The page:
I've also heard of unfortunate cases where someone's manager acting as their mentor inappropriately uses information shared during their prior mentoring conversations. By inappropriate I mean that the information confidentially shared showed up in the mentee's/employee's annual review. Usually that wasn't favorable to the person getting reviewed! That is a betrayal of trust and one of the reasons why one should avoid a manager as a mentor.

In any case the only personal negative experience I can share is the following one:

I once had a terrific mentor who decided to leave our company to pursue a CIO opportunity. He told me that given his upcoming expanded responsibilities and his new location he didn't think he would have the time to continue our mentoring relationship with the level of commitment we had expected of each other. I was quite sad but of course happy for him and glad he was open and honest about the situation. We promised to keep in touch and have done so sporadically over the years.

Just before he left as I was about to find myself without a Mentor I asked him if he knew anyone across the company I could approach to be my new Mentor. He suggested a recently minted VP-level executive who would likely make a good fit. I approached her and we hit it off immediately. She agreed to be my new Mentor and I was overjoyed at having been able to find someone so quickly and easily. Over the course of the following year we met every two weeks for an hour and had a fantastic, two-way, trusting mentoring relationship.

Then suddenly my company decided to do a significant reduction in force (layoff) in my division and geography and I was on that list. One of my final acts was to contact my mentor to alert her of the news. I hoped we could stay in touch if not as Mentor/Mentee then at least as former friendly co-workers. She agreed and we exchanged personal email and phone numbers.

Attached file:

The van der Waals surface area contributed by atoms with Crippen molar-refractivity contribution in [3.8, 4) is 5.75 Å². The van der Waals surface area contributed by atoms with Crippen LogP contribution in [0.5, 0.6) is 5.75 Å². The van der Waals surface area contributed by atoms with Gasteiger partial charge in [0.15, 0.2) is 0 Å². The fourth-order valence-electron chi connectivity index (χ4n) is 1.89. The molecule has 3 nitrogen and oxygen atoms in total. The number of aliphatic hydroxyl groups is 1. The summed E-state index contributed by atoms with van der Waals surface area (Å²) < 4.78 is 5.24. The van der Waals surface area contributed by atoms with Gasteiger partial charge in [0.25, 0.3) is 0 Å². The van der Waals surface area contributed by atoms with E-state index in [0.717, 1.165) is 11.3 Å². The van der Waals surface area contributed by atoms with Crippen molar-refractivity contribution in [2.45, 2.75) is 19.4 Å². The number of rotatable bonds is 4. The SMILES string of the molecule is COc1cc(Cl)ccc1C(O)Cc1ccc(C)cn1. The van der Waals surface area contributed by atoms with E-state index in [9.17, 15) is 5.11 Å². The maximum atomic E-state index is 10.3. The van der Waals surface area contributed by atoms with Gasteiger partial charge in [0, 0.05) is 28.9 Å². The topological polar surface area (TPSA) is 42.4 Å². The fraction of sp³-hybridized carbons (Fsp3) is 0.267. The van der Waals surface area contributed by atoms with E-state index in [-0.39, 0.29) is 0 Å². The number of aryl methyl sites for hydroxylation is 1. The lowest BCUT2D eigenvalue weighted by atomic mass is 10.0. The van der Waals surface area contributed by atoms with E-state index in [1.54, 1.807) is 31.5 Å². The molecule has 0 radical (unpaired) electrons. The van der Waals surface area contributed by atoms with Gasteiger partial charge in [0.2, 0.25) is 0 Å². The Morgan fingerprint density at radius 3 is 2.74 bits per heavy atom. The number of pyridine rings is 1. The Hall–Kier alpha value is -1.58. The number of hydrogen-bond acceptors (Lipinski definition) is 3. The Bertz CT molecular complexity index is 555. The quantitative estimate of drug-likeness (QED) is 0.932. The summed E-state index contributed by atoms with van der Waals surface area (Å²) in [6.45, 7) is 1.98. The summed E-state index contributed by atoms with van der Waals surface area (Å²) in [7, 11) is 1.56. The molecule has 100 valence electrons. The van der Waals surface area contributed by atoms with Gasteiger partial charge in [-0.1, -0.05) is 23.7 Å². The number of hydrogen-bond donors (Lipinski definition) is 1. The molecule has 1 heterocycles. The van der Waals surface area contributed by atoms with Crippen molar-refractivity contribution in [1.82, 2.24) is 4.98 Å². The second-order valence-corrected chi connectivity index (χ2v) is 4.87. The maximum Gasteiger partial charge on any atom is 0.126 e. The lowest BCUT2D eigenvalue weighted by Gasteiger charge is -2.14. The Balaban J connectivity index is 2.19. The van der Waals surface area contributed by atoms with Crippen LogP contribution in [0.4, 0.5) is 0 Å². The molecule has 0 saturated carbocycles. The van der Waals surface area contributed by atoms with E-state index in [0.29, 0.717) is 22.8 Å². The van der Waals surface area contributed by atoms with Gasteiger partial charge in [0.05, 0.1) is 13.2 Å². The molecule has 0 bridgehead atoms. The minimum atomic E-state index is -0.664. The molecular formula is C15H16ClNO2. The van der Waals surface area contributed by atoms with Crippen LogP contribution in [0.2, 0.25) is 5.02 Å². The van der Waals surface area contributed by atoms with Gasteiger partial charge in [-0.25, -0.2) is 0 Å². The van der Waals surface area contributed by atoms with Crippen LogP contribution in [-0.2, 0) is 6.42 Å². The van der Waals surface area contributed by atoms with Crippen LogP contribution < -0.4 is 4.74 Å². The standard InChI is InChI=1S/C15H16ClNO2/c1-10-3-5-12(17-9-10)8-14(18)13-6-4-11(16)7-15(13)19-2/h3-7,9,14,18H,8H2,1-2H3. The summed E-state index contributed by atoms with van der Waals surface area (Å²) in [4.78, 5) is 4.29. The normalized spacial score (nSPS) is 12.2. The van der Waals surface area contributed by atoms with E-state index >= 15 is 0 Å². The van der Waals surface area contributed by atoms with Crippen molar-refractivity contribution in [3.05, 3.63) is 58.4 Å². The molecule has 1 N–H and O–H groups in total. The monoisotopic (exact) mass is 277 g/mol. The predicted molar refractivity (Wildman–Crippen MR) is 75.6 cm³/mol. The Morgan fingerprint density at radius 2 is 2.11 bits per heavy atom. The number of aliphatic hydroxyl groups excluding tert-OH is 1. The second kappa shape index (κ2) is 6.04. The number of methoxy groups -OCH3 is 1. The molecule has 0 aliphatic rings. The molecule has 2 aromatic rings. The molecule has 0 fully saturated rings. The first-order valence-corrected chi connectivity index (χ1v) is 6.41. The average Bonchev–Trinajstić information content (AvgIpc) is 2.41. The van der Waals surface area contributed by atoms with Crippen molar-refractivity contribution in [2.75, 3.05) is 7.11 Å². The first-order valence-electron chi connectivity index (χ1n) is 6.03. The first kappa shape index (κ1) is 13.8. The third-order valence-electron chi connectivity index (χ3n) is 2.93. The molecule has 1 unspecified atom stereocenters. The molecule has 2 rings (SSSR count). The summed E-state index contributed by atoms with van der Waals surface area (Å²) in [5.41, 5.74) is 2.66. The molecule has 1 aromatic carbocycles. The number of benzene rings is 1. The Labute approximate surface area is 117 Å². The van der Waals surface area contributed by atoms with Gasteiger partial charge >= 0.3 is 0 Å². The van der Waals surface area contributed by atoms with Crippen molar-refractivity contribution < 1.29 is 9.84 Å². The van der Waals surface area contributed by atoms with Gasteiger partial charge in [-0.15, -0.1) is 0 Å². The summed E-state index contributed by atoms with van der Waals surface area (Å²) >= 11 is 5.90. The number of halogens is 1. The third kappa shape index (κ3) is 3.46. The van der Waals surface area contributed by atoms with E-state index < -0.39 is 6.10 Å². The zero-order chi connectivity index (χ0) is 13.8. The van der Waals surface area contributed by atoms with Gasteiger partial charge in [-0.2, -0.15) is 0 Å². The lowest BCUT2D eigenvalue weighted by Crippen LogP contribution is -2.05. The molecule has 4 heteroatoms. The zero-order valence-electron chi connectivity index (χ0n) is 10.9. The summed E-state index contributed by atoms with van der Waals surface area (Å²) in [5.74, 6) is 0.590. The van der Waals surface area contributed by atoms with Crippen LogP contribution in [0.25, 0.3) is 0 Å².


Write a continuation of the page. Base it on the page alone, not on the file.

A week or so later I gave her a call just to update her on what I was up to and see how things were going back at the company. No one picked up so I left a message. I never got a response. I called again a few days later but the same thing happened. No response. So I took to email to reach out. No response. I waited another month in case she was busy and emailed again. But still no response.

Did I say something wrong? She sounded enthusiastic about staying in touch when we last spoke. Was there some stigma attached to having been laid off that she could not or did not want to deal with? Perhaps although she didn't seem to be the type of person to be bothered by that especially given the number of people involved and that era of mass layoffs. Still it's quite jarring to have trusted someone so much (and have them trust you so much in return) and then to suddenly be cut off.

To this day I have no idea what happened. And it doesn't really matter. That experience hasn't soured me one bit about mentoring. I learned so much from her during our relationship it more than made up for its unusual ending.

In any great endeavor there are risks one undertakes. In the end I have found that mentoring is always worth those risks. May all your mentoring experiences be 100% positive ones!